Jubilee weekend June 2012
Two Handed Soup and a Sandwich
So what could be better than spending the day alone in a small boat with your ex-partner? Especially an ex-partner with whom being in a small boat was the source of constant friction when you were together?
Exactly - so that's what Rachel and I did today, entering a 707 in the yacht clubs's two-handed race. Rachel helmed.
It's best to let Rachel helm. She sulks otherwise.

Being such a special occasion and all, I thought I'd try baking rye bread and making up some pastrami sandwiches for our lunch. Possibly I made this decision at Valvolla and Crolla's olive oil tasting, (yes they do olive oil tastings) where I found myself hugely excited by their display of fine meats.

I also happened to be browsing Tattie Shaws just down the road and they had some horseradish, which I figured that would go nicely with the pastrami (it's beef after all), so I made up a batch of creamed horseradish mostly following the version in Nose To Tail Eating.
Which is a terrific little book by the way, and grows on me more every time I use it.

The rye bread was good - very good actually for a first attempt, the horseradish sauce excellent (be warned though - grating horseradish makes your eyes bleed), but the sandwiches were just a bit meh.
They were a somewhat dried out by the time we ate them, for one thing. I should probably have been more generous with the horseradish sauce, sandwiches do tend to lose much of their flavour marinating in a not-so-dry bag for a morning. Fortunately I still have half a rye loaf left to experiment with.

Later it occurred to me that I should really have fed Rachel with Rachel sandwiches - the female equivalent of the famous Reuben sandwich.
A Reuben, for those of you not lucky enough to have lived in New York City, is a grilled sandwich of rye bread with corned beef, swiss cheese, sauerkraut and Russian or Thousand Island dressing. Best served with a gherkin.
Americans have a simplified system of cheese classification. Not for them the rich complexities of bries, cheddars, goudas, blue cheeses or curds. They have Swiss (yellow with holes in it - tastes of Styrofoam), Muenster (white with an orange rind - tastes of Styrofoam), String (orange and runny - tastes of Styrofoam) and American (orange and turgid - tastes of Styrofoam).
A Rachel on the other hand, substitutes pastrami for the corned beef, and coleslaw for the sauerkraut.

So anyway, I made a more humble and more ordinary pastrami on rye. I rather fancied that slices of pickled beetroot might work well instead of gherkin, so I gave them a shot, under-lathered on some horseradish cream and topped off with a rockety/watercressy salad.

In anticipation of a gloriously sunny day I also decided to make up a flask of chilled cucumber, mint and fennel soup, together with a plastic container of brandy-marinating raisins.
I have at least learned from bitter experience not to add ice cubes to chilled soup to keep it cool - since they just lurk stubbornly unmelting in wait for unwary drinkers with sensitive fillings.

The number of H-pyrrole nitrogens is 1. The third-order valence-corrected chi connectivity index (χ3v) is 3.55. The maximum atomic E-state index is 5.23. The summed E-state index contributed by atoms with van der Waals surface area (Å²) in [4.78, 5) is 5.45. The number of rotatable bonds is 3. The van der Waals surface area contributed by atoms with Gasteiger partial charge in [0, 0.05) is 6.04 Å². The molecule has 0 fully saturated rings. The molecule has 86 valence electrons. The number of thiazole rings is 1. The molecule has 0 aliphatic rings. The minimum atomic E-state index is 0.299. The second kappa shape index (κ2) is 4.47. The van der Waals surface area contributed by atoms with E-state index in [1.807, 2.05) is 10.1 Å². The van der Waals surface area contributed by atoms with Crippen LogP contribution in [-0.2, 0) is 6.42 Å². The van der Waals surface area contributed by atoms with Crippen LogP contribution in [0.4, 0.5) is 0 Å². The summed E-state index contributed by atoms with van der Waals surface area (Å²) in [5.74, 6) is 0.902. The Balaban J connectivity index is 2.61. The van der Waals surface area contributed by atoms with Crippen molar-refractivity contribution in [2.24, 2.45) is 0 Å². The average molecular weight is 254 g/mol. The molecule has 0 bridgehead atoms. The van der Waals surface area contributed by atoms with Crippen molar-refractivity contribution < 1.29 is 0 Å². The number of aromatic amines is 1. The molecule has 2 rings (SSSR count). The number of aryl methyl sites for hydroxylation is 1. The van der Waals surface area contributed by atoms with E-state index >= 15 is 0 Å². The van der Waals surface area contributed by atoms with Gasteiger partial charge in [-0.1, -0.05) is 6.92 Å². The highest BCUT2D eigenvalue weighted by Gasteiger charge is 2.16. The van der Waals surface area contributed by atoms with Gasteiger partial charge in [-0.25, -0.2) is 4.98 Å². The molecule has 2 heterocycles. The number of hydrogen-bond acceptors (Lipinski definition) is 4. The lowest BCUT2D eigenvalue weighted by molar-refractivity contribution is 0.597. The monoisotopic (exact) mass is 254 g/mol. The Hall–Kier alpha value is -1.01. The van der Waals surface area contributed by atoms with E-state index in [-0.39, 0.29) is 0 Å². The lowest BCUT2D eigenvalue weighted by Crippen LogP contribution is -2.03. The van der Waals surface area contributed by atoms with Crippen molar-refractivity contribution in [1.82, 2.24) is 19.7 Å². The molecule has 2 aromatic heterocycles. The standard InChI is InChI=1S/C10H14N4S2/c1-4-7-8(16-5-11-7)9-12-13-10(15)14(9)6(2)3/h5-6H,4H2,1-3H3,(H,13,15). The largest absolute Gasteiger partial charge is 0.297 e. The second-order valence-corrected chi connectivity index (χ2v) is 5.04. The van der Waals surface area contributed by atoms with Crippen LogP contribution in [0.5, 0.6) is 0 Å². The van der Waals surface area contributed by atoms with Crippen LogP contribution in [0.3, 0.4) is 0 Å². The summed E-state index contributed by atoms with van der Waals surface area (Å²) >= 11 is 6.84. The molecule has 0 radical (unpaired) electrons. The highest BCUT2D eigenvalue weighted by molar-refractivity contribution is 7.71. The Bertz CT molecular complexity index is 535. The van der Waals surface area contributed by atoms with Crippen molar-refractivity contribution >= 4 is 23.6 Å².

I think Rachel was impressed with my ridiculous efforts, though she did ask somewhat archly exactly how much cream there was in her soup, but unfortunately it turns out that during a two-handed race there is no free time to sample fancy sandwiches or novelty soups. It wasn't until after the race that I had the chance to show them off.
Rachel reckoned that we'd have been better off just stuffing a couple of flapjacks in our pockets.


Cucumber, Mint and Fennel Chilled Soup
soup veg
I was a bit disappointed with my recent chilled cucumber soup so I thought I'd try this one. It's rather nice, but very rich.

Serves 6-8

Either mix all the ingredients bar the raisins together coarsely or blitz until really smooth, it's up to you. Personally, I as in Simon Rimmer prefer it smooth. Chill thoroughly.

Serve really well chilled in shot glasses or espresso cups, with a few room-temperature boozy raisins on top of each.
Pretty rich and creamy - you should definitely serve it in small quantities.
Even if you process the lot, it's still a good idea to finely slice the fennel and finely chop egg first. It cuts down on the stringiness.

Comments (3)

Newest first Oldest first

  1. Oh, you don't really need to soak the beans for Fasolia - but it does take a bit longer cooking otherwise. Probably approaching two hours.

    #3 – 16 July, 2012 at 2:13 pm

  2. Ooooh my first comment!

    Yes you're allowed to answer back now, but only if you follow the community guidelines.

    I'll tell you what they are when you break them, but the first one is that you can only be nice to me.

    #2 – 16 July, 2012 at 2:09 pm

  3. Rachel's avatar Rachel

    Really! Are we really allowed to answer back now. I bet you'll censor all comments. I wanted to make fasolia today so checked here for the recipie. Takes bloody ages though so left it for another day.

    #1 – 15 July, 2012 at 11:11 pm

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